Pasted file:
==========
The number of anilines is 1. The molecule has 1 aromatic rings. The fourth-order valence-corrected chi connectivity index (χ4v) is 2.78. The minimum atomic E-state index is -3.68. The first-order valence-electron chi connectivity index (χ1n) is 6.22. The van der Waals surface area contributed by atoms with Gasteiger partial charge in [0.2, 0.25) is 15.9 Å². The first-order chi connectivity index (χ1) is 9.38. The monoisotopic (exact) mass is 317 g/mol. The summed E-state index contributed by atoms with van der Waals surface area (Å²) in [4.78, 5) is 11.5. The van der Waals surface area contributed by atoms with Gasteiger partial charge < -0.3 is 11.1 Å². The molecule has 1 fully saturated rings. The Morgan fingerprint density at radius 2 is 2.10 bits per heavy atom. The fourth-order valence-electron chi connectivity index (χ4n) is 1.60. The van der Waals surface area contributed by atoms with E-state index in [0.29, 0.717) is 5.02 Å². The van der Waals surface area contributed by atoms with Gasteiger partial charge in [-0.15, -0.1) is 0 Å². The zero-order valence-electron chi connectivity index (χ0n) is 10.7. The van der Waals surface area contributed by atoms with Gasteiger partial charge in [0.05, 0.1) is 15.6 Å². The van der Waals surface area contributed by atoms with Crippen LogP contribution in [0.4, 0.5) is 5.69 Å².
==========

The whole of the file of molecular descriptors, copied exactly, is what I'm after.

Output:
The number of anilines is 1. The molecule has 1 aromatic rings. The fourth-order valence-corrected chi connectivity index (χ4v) is 2.78. The minimum atomic E-state index is -3.68. The first-order valence-electron chi connectivity index (χ1n) is 6.22. The van der Waals surface area contributed by atoms with Gasteiger partial charge in [0.2, 0.25) is 15.9 Å². The first-order chi connectivity index (χ1) is 9.38. The monoisotopic (exact) mass is 317 g/mol. The summed E-state index contributed by atoms with van der Waals surface area (Å²) in [4.78, 5) is 11.5. The van der Waals surface area contributed by atoms with Gasteiger partial charge < -0.3 is 11.1 Å². The molecule has 1 fully saturated rings. The Morgan fingerprint density at radius 2 is 2.10 bits per heavy atom. The fourth-order valence-electron chi connectivity index (χ4n) is 1.60. The van der Waals surface area contributed by atoms with E-state index in [0.29, 0.717) is 5.02 Å². The van der Waals surface area contributed by atoms with Gasteiger partial charge in [-0.15, -0.1) is 0 Å². The zero-order valence-electron chi connectivity index (χ0n) is 10.7. The van der Waals surface area contributed by atoms with Gasteiger partial charge in [0.05, 0.1) is 15.6 Å². The van der Waals surface area contributed by atoms with Crippen LogP contribution in [0.4, 0.5) is 5.69 Å².